One of the things that struck me hard was the tremendous impact on state policy of Federal education policies over the past eight years.  With No Child Left Behind (NCLB), in order to accept Federal education dollars – which are badly needed in most states – states had to agree to take steps to enact a number of, what proved to be in many cases, new policies and commitments.  These included:

–        Teacher quality – teachers must hold appropriate certificates and endorsements to teach content they are assigned (bachelor’s degree, full state certification, demonstrated subject-matter expertise)

–        Equitable distribution – highly qualified teachers must be equitably distributed  (ensure poor and minority students have equal access to experienced and qualified teachers)

–        Show gains annually in percentage of students meeting proficiency standards in math and reading with the goal of 100% proficiency by 2014 (we will not meet this standard in most states, leading to a new Federal program, waivers)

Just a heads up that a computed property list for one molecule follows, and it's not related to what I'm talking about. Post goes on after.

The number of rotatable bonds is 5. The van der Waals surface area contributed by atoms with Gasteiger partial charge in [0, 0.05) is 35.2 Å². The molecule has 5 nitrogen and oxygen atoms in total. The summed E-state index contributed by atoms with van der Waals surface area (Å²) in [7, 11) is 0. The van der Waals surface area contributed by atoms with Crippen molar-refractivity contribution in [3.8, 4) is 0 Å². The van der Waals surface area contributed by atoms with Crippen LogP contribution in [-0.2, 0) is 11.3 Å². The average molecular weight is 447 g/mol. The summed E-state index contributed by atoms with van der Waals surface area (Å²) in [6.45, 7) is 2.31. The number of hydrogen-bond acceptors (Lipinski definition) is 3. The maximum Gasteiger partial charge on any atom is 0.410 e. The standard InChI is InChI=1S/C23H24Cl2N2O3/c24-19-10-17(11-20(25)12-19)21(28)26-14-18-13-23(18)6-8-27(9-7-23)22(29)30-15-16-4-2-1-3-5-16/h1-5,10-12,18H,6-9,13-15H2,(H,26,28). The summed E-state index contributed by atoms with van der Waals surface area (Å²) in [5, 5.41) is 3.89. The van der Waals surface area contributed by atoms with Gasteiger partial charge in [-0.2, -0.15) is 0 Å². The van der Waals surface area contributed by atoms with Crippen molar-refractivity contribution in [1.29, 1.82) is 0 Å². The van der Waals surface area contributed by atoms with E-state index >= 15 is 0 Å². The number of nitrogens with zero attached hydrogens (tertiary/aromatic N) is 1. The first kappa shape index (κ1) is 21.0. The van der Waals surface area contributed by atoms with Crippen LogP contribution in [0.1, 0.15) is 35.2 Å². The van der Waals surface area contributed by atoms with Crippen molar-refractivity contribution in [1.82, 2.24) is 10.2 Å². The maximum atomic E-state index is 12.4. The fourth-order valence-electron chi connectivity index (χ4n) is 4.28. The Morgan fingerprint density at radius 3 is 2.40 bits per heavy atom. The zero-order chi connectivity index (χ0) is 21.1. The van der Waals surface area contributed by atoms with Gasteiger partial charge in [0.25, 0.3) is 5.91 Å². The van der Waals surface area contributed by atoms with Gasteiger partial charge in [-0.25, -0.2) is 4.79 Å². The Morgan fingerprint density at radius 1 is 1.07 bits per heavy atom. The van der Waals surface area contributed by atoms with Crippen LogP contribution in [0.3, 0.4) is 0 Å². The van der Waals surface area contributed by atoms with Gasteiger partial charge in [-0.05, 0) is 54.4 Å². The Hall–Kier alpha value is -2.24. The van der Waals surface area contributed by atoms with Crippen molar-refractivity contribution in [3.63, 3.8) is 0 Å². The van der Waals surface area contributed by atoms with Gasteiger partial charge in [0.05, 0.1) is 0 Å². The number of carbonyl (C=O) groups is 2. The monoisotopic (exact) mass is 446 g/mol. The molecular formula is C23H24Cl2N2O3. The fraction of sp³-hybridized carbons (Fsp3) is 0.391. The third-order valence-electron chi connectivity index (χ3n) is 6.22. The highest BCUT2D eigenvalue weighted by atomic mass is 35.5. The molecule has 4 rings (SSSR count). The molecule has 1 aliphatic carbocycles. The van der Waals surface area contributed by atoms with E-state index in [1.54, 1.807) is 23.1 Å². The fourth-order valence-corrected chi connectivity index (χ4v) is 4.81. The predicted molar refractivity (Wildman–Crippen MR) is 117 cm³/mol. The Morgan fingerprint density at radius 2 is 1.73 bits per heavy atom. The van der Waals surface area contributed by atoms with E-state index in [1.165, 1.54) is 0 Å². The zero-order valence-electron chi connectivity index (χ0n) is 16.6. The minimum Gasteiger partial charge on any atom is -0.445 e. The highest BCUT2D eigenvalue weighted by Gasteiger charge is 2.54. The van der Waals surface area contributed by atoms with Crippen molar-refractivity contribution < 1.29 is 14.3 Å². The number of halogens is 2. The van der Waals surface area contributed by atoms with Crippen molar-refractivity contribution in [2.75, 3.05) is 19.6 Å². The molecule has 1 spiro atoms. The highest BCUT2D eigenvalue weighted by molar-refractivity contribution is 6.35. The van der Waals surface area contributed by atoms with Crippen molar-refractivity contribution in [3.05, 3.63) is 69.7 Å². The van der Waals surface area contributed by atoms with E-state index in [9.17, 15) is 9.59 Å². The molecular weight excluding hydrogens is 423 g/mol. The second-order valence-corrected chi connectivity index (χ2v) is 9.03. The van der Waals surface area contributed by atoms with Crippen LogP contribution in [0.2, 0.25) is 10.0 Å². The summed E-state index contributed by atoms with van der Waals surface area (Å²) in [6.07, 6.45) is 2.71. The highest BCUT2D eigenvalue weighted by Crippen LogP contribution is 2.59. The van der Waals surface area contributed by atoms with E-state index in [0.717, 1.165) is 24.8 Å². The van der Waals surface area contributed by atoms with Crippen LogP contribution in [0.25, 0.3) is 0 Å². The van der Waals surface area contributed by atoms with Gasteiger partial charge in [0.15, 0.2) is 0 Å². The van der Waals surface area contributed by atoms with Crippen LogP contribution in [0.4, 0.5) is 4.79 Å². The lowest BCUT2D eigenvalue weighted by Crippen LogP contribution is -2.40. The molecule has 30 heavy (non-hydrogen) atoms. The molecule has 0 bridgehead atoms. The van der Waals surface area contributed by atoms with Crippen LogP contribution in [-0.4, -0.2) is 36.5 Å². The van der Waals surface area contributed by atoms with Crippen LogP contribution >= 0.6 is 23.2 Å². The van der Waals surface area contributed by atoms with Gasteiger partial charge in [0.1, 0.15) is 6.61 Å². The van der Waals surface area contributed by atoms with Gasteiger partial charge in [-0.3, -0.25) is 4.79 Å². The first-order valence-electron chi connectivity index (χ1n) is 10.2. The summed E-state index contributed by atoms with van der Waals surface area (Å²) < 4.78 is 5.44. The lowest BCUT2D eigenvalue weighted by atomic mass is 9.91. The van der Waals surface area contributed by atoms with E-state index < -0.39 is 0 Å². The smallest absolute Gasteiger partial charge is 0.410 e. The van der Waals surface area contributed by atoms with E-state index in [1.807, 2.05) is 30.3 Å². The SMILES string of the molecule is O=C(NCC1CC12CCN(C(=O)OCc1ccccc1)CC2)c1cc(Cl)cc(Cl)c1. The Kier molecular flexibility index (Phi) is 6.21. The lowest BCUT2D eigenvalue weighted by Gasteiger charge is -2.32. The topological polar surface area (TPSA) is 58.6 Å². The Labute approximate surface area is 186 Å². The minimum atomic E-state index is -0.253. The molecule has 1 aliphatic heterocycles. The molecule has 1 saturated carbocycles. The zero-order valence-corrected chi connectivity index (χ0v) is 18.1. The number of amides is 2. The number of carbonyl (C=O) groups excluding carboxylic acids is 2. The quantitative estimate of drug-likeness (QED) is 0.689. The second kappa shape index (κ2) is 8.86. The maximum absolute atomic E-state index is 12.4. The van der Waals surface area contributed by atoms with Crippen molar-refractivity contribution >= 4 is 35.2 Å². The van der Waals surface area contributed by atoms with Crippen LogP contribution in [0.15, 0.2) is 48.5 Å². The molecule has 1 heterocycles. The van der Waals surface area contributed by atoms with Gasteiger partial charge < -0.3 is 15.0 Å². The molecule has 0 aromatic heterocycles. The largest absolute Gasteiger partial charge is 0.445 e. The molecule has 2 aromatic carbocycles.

–        Develop longitudinal data systems to track students and teachers

–        Develop high quality standards for teaching and learning

–        Required assessments of students in reading and math grades 3-8 and once in high school

In order to accept Federal dollars, states scrambled to put programs in place to meet these requirements.

With our current administration, we saw competitions for Federal dollars through the American Reinvestment and Recovery Act (ARRA) and programs like Race to the Top, the Teacher Incentive Fund, the Investing in Innovation program, and others.  In this instance, in order to be competitive, states had to align their state policies with certain Federal requirements, including, for Race to the Top (the two general rounds for states):

–        Educator effectiveness:  highly qualified teachers must demonstrate that they are effective in working in classrooms

–        Equitable distribution:  focus on most talented teachers being equitably distributed (ensure most talented teachers are placed in schools and subjects where they are needed most)